REPORT OF THE EXPERT MEETING ON DEFINITIONS AND DIMENSIONS OF EGS IN TRade and Development E-mail
Friday, May 01, 2009

Expert Meeting on Definitions and Dimensions of Environmental Goods and Services in Trade and
Development, Geneva, 9–11 July 2003
Experts addressed issues relating to trade liberalization in environmental goods and
services (EGS) from two perspectives. First, they considered definitions, classifications and
negotiating approaches in the context of the WTO mandate provided for in paragraph 31 (iii)
of the Doha Ministerial Declaration. Second, they discussed the role of EGS in sustainable
development, in particular policies and measures that could be carried out at the national and
international levels to strengthen the various EGS sectors in developing countries and to
contribute to achievement of the Millennium Goals and the implementation of the
Johannesburg Plan of Action adopted at the World Summit on Sustainable Development

The Expert Meeting was attended by a large number of government experts (from
both trade and environment ministries) from developed and developing countries and
countries with economies in transition, representatives of private companies supplying
environmental services, academics, and representatives of intergovernmental organizations
and non-governmental organizations (NGOs). Participants expressed their appreciation of the
fact that the Meeting had been scheduled back to back with the regular and special sessions of
the WTO Committee on Trade and Environment (CTE).
2. Experts addressed issues relating to trade liberalization in environmental goods and
services (EGS) from two perspectives. First, they considered definitions, classifications and
negotiating approaches in the context of the WTO mandate provided for in paragraph 31 (iii)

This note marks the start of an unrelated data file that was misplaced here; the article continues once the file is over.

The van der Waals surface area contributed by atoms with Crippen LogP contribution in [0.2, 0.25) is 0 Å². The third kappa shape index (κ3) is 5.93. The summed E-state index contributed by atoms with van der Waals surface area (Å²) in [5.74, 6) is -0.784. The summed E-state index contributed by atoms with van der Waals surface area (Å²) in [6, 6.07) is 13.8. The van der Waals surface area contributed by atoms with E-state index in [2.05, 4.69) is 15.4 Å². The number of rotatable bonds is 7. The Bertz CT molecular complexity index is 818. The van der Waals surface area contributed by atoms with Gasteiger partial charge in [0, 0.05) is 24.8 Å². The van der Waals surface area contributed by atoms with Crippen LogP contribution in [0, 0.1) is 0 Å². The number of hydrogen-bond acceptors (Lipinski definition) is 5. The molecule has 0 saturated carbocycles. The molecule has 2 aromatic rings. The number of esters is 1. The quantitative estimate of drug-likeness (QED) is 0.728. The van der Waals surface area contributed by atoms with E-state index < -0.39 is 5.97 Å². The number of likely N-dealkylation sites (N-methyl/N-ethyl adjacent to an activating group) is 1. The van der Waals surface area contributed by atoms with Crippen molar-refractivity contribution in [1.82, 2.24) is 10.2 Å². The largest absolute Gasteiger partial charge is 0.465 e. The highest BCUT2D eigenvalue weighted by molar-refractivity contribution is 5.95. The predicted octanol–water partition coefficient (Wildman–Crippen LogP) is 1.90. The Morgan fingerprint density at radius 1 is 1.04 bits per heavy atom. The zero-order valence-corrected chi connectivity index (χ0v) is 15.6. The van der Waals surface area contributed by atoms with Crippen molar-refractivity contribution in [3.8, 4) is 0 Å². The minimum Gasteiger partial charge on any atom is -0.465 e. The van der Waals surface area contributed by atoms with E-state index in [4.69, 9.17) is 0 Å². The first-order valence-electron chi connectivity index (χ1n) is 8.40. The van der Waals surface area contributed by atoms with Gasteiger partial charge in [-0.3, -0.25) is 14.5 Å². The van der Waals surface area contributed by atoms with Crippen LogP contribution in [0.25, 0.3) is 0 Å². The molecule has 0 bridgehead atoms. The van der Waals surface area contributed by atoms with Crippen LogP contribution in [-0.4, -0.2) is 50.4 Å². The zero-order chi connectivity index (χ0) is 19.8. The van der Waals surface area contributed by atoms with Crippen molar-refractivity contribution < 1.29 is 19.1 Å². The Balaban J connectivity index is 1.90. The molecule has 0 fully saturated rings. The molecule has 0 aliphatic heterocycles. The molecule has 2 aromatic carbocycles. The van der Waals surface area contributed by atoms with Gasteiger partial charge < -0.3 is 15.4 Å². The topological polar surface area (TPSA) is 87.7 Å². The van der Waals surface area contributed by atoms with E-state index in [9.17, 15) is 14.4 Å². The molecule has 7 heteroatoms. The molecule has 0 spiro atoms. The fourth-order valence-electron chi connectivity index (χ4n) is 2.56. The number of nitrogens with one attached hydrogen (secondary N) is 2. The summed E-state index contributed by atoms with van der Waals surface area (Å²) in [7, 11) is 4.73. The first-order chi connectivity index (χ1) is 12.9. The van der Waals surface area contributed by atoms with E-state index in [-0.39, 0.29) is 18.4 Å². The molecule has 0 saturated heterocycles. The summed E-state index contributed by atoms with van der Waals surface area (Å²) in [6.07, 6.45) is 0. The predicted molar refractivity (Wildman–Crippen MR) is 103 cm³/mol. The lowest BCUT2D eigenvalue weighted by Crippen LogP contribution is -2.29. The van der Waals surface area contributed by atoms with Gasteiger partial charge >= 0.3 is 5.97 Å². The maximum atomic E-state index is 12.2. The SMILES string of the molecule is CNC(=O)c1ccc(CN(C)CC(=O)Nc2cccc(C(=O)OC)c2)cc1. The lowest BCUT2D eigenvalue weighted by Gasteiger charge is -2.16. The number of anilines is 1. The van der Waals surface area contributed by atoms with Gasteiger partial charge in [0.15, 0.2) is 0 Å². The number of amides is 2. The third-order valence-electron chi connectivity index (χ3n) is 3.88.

of the Doha Ministerial Declaration. Second, they discussed the role of EGS in sustainable
development, in particular policies and measures that could be carried out at the national and
international levels to strengthen the various EGS sectors in developing countries and to
contribute to achievement of the Millennium Goals and the implementation of the
Johannesburg Plan of Action adopted at the World Summit on Sustainable Development
(WSSD).
3. A large part of the discussions focused on potential benefits from the liberalization of
trade in EGS. Most experts referred to the need to secure “win-win-win” outcomes for trade,
environment and development. As net importers of EGS, developing countries were more
likely to benefit from increased availability of cheaper EGS than from increased exports.
Developed countries expected benefits in terms of improved access to emerging
environmental markets in developing countries and countries with economies in transition.
Several experts said that while environmental benefits were of key importance to developing
countries, a situation in which environmental benefits went to one set of countries and trade
gains to another would not be a balanced outcome of the negotiations. The negotiations
should therefore take fully into account EGS of export interest to developing countries.

 

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